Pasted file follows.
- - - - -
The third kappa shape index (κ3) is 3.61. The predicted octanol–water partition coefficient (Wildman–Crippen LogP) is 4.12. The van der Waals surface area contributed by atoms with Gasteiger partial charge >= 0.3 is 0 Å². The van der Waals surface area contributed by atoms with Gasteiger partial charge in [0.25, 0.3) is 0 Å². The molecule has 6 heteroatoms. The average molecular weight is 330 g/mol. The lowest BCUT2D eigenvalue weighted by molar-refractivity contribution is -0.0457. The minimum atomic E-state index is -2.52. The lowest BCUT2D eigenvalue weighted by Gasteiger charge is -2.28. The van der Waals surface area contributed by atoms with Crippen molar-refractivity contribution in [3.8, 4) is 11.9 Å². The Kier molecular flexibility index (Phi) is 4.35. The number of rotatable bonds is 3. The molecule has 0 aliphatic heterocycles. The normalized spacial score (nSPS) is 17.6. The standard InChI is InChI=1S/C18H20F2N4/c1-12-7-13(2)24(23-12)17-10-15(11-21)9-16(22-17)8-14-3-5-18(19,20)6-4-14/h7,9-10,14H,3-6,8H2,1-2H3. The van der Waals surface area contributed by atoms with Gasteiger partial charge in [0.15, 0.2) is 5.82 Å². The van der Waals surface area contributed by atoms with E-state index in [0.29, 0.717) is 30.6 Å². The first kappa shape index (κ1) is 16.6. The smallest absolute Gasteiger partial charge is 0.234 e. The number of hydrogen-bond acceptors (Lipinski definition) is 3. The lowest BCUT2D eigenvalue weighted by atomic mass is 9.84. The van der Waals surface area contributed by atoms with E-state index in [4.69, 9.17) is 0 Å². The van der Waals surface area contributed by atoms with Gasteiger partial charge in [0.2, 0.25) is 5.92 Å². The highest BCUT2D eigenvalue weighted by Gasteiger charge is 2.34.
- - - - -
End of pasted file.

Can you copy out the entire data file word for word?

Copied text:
The third kappa shape index (κ3) is 3.61. The predicted octanol–water partition coefficient (Wildman–Crippen LogP) is 4.12. The van der Waals surface area contributed by atoms with Gasteiger partial charge >= 0.3 is 0 Å². The van der Waals surface area contributed by atoms with Gasteiger partial charge in [0.25, 0.3) is 0 Å². The molecule has 6 heteroatoms. The average molecular weight is 330 g/mol. The lowest BCUT2D eigenvalue weighted by molar-refractivity contribution is -0.0457. The minimum atomic E-state index is -2.52. The lowest BCUT2D eigenvalue weighted by Gasteiger charge is -2.28. The van der Waals surface area contributed by atoms with Crippen molar-refractivity contribution in [3.8, 4) is 11.9 Å². The Kier molecular flexibility index (Phi) is 4.35. The number of rotatable bonds is 3. The molecule has 0 aliphatic heterocycles. The normalized spacial score (nSPS) is 17.6. The standard InChI is InChI=1S/C18H20F2N4/c1-12-7-13(2)24(23-12)17-10-15(11-21)9-16(22-17)8-14-3-5-18(19,20)6-4-14/h7,9-10,14H,3-6,8H2,1-2H3. The van der Waals surface area contributed by atoms with Gasteiger partial charge in [0.15, 0.2) is 5.82 Å². The van der Waals surface area contributed by atoms with E-state index in [0.29, 0.717) is 30.6 Å². The first kappa shape index (κ1) is 16.6. The smallest absolute Gasteiger partial charge is 0.234 e. The number of hydrogen-bond acceptors (Lipinski definition) is 3. The lowest BCUT2D eigenvalue weighted by atomic mass is 9.84. The van der Waals surface area contributed by atoms with E-state index in [4.69, 9.17) is 0 Å². The van der Waals surface area contributed by atoms with Gasteiger partial charge in [0.2, 0.25) is 5.92 Å². The highest BCUT2D eigenvalue weighted by Gasteiger charge is 2.34.